Unlike most places from your childhood, the White Hut does not simply exist as a nostalgic bookmark shoved like a placeholder into your consciousness, waiting to inevitably disappoint you when you revisit it years later and find your childhood tastes bullshit, and your haircuts embarrassing. Despite one of the literal parts of my current job being tasting burgers, it continues to be one of the best I’ve ever had (and it’s not just me; in his 2014 book, The Hamburger: A History, the late Josh Ozersky named the Hut to his “10 burgers you must eat this year” list.)
The Hut burger is thin and griddled in that classic diner style. The cheese they use is white American, and the onions take on sort of peppery, buttery form when cooked (also, maybe from butter and pepper). The bun is thin, seedless, and doesn’t interfere. They offer up all sorts of classic fixings, but you -- and I can’t stress this enough -- need not ruin your White Hut burger with lettuce, tomato, or anything else. Some burgers are made to be sandwich stackers, to look like some sort of circular food Jenga when you’re done. The White Hut burger is not one of those. You barely need to put ketchup on it. Just get two cheeseburgers with fried onions and (maybe) ketchup, sit at the damn counter, read the Springfield Republican, and ask directions to Elk Lodge #61. Some things in life need not be made more complicated.
“There are millions of people from Springfield,” my grandfather liked to say. “But none of them live here now.”
The city of Springfield, on the other hand, is a complicated story, though not an unfamiliar one. Founded on four bluffs where several different rivers connect, it’s known as “the city of firsts” for producing (among other things) the first American musket, American-English dictionary, horseless car, vulcanized rubber, inventing basketball, then making Travis Best good at basketball, and casting him in He Got Game with my second favorite player, Ray Allen. During the 19th and mid-20th century, it also used to be the insurance hub of the US. And then it went to shit.
The Springfield Armory decommissioned in 1969, most of the insurance businesses were absorbed and moved out (though MassMutual stubbornly remains), and Springfield fell off, with white flight to the suburbs, and increases in crime and unemployment. It is the story of 50 second and third tier US cities, the ones that didn’t quite make the jump, but that sameness doesn’t make it any more or less sad or true. And now saying you’re from Springfield usually doesn’t mean you’re from Springfield, but Agawam, or Chicopee, or East Longmeadow, Wilbraham or Westfield. And when you’re actually from Springfield, no one believes you. I’ve watched my dad encounter this several times. It goes like this:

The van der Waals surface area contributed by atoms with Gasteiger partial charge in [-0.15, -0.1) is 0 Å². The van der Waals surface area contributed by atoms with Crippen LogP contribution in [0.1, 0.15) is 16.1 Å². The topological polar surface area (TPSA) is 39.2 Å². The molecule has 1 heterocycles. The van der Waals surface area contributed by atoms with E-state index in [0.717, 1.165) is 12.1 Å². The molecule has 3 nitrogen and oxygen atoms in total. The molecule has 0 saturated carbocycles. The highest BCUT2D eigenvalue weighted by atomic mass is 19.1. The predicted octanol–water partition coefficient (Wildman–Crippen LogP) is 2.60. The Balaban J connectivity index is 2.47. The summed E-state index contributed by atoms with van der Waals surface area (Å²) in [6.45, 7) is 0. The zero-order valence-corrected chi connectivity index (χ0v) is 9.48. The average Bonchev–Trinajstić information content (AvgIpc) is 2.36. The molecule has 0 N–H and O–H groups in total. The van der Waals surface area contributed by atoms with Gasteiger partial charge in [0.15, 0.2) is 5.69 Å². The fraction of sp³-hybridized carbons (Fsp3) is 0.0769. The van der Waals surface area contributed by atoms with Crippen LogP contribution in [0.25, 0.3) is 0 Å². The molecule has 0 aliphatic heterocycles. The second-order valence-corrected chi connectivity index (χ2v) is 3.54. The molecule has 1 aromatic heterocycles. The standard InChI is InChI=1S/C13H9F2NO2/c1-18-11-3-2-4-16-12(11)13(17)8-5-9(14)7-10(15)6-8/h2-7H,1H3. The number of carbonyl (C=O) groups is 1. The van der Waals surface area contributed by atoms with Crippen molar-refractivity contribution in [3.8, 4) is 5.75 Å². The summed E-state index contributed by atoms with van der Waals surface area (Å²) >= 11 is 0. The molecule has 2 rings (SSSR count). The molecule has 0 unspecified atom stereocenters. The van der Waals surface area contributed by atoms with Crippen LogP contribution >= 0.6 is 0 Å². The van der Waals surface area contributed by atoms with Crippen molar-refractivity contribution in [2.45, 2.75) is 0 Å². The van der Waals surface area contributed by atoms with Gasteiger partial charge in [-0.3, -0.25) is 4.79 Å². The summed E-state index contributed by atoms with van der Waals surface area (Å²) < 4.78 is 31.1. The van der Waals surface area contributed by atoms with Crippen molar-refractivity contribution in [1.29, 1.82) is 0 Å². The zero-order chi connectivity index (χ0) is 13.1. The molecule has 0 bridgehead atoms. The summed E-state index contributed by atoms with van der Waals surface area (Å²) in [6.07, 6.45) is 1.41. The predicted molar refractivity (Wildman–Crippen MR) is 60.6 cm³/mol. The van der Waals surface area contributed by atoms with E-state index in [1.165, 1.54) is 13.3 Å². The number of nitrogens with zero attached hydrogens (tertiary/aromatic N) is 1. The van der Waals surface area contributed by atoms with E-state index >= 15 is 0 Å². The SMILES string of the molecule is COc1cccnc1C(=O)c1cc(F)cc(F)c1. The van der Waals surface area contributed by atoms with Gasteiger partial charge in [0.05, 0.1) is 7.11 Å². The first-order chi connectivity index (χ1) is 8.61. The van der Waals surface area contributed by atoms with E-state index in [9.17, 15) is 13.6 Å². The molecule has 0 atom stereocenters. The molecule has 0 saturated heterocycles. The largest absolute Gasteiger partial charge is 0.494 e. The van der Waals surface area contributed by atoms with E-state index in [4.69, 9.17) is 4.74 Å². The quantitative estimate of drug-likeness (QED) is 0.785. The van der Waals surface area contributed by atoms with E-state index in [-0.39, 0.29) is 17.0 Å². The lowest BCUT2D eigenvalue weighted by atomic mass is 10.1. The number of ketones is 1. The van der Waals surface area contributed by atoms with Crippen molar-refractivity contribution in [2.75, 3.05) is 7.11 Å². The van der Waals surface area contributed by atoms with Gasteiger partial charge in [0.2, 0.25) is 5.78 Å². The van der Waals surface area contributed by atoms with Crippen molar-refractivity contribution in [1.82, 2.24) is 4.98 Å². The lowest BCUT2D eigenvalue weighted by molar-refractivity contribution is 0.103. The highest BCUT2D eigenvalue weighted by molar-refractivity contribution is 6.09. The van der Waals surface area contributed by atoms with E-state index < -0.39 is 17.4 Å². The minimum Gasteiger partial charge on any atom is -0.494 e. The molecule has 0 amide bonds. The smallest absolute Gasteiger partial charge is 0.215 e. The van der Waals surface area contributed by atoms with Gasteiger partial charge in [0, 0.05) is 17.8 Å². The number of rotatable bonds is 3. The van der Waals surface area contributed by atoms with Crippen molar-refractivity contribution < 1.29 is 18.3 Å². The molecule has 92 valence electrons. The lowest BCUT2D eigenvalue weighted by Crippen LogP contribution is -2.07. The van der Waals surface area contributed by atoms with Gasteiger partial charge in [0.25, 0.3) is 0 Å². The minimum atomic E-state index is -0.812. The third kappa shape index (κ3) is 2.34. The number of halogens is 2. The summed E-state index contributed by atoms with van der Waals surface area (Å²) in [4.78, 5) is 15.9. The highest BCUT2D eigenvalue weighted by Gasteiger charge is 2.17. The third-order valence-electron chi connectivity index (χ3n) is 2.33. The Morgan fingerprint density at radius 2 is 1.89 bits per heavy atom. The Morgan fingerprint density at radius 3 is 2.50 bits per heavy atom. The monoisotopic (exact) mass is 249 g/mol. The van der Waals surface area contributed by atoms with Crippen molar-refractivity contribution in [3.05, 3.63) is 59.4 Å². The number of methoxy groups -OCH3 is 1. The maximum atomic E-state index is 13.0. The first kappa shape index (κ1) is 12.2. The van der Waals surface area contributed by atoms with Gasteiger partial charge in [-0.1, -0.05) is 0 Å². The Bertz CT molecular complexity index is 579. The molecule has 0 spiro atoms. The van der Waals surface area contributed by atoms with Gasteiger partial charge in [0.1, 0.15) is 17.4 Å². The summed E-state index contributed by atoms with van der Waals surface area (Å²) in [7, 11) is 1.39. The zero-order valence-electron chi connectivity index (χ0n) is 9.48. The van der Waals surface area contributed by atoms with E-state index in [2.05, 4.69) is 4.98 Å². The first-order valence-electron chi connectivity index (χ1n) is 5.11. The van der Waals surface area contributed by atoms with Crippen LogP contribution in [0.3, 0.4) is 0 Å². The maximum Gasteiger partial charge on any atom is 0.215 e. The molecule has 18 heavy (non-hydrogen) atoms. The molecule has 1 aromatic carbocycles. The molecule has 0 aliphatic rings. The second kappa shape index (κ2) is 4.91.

Guy in Polo shirt: Where are you from?
Dad: Western Mass.
Polo: Oh, I know Western Mass. Whereabouts?
Polo: Where around Springfield? Longmeadow?
Dad: Springfield. In the city.
Polo: You grew up in Springfield Springfield?
Dad (with a kind of weary resignation): I did.
Polo (... after twenty seconds of awkward silence): Oh.
By the time I was in college in Hartford in the early 2000s, Springfield was reeling. According to City-data.com, the violent crime rate in 2001 was 1,135 incidents per 100,000 people, four times the national average. Three years later, Springfield residents -- tired of the lack of progress and corruption -- chose to elect Charlie Ryan as mayor of the city, 42 YEARS after he beat my grandfather in 1962 by a couple hundred votes. In Springfield, history repeats itself, and more often than most places, it’s still using the same cast of characters.
A Brief History of the White Hut
In the early 1930s, Hy Roberts owned a hot dog stand in Springfield called the White Hut. But, like so many eager entrepreneurs, Hy actually just wanted to be a cigar salesman, so he asked his buddy from Benny’s Delicatessen, Edward Barkett, if he’d like to buy it for $300. Edward said, “Yes, let me just borrow that from the banks,” but the banks were all like, “You do realize this is the Depression, right?”, except one bank, which maybe hadn’t yet realized it was the Depression and lent him the money.
Barkett bought property at 280 Memorial Ave, proceeded to build the Hut out to 600sqft, and ran it until the '60s, when his son Edward H. took it over until the '90s. In 2000, Edward’s son EJ bought the Hut from him, and made a few changes, including adding fries to the menu for the first time in 61 years*, and two new locations. Other stuff has happened since then, but these are the things you need to know now.
*A real phone conversation with my grandfather, October 2000:
Me: Hi grandpa.
Grandpa: Put Kevin on the line. It’s his grandpa.
Me: Hi grandpa. What’s up?
Grandpa: Who is this?
Me: It’s Kevin.
Grandpa: You sound like a girl.
Grandpa: The White Hut has fries now! What kind of crazy hippie shit are they trying to pull?